Offshore wind energy offers value to energy mix

29th September 2023 By: Nadine Ramdass - Creamer Media Writer

Offshore wind energy offers value  to energy mix

CHANDA NXUMALO Offshore wind energy provides a consistent source of renewable energy

Offshore wind energy has significant potential to provide a consistent source of renewable energy and create jobs in South Africa. While there are challenges to overcome, such as grid upgrades and maintenance costs, the benefits of offshore wind make it a promising solution to the country’s energy needs, says energy consultant Harmattan Renewables director Chanda Nxumalo.

She explains that the World Bank estimates that there are about 49 GW of potential for fixed offshore turbines and about 852 GW of potential for floating turbines. This translates to about 900 GW of potential energy capacity.

According to the Integrated Resources Plan 2019, South Africa requires about 78 GW of energy capacity by 2030. Therefore, offshore wind is a promising renewable source to explore as part of the ongoing transition to clean energy.

The latest models of offshore wind turbines are much larger than onshore turbines, with such turbines generating from 10 MW and 15 MW of energy, in comparison to current generation of onshore wind turbines of 5 MW to 6 MW, Nxumalo explains.

As a result, offshore wind power requires fewer turbines to generate more energy, making offshore wind a cost-effective solution in the long term.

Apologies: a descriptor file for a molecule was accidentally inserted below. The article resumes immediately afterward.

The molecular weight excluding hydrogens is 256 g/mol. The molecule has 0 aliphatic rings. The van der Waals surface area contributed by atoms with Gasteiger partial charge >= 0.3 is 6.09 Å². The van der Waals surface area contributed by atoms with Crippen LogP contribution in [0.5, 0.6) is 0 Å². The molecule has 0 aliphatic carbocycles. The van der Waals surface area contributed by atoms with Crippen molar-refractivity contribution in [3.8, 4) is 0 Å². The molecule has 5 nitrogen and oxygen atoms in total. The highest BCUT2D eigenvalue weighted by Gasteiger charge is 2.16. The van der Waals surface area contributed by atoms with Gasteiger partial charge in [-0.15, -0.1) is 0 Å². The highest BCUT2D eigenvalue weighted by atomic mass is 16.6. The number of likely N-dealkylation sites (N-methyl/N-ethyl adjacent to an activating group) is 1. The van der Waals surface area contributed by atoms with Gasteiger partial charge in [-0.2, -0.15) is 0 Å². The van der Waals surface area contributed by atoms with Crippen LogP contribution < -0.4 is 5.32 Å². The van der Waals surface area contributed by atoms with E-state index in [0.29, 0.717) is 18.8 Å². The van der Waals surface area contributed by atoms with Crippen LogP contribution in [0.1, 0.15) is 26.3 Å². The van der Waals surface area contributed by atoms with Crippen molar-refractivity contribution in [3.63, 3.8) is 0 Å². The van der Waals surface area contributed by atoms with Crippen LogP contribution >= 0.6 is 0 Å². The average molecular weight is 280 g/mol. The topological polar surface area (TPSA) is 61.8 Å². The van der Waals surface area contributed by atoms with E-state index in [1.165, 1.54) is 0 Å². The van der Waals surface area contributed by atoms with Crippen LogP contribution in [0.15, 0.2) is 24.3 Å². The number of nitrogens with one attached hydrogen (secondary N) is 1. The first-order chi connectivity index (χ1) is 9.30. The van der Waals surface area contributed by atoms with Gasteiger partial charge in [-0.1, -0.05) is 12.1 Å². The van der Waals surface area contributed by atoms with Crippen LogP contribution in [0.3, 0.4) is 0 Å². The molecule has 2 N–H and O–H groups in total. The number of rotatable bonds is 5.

Additionally, offshore wind energy is less intermittent than other renewable-energy sources, providing a consistent source of renewable energy.

“There’s a more consistent profile. There’s no interruptions from anything, as the wind is blowing across the ocean,” she adds.

Offshore wind farms also have a much smaller impact on land use, compared with that of onshore wind farms, while offshore wind can also help to avoid conflicts associated with environmental concerns such as impacting on wildlife.

Land that could be used for agriculture or other uses is also not sacrificed, Nxumalo says.

She emphasises that the environmental impacts of any offshore wind farms must be assessed and mitigated, but believes that the construction of an offshore wind farm presents a more environment-friendly option for generating wind power.

The offshore wind industry also has the potential to create jobs and boost economic growth locally and nationally.

Regions with established offshore wind industries have reaped the rewards of significant economic benefits, such as the creation of a local supply chain with the local sourcing of materials and equipment for offshore wind farms, and job creation during construction and operations and maintenance.

Nxumalo adds that the transition to renewable energy will likely include a loss of jobs in the coal sector, but suggests that these workers could be trained to instead work with alternative energy sources such as offshore energy.

However, while offshore wind offers significant benefits, she notes that there are also challenges that must be addressed.

The existing power grid and associated infrastructure needs to be upgraded to accommodate the new energy source, as the existing grid was not built to move generation from the coast towards the mainland.

Another significant challenge is that the logistics required to build, operate and maintain offshore turbines are complex and expensive.

Offshore wind is also relatively expensive, compared to other potential energy sources. However, large-scale offshore wind farms spread the capital expenditure cost across a larger capacity of offshore generation.

As a result, the levelised cost of electricity of large-scale offshore wind farms is now on par with coal generation, Nxumalo concludes.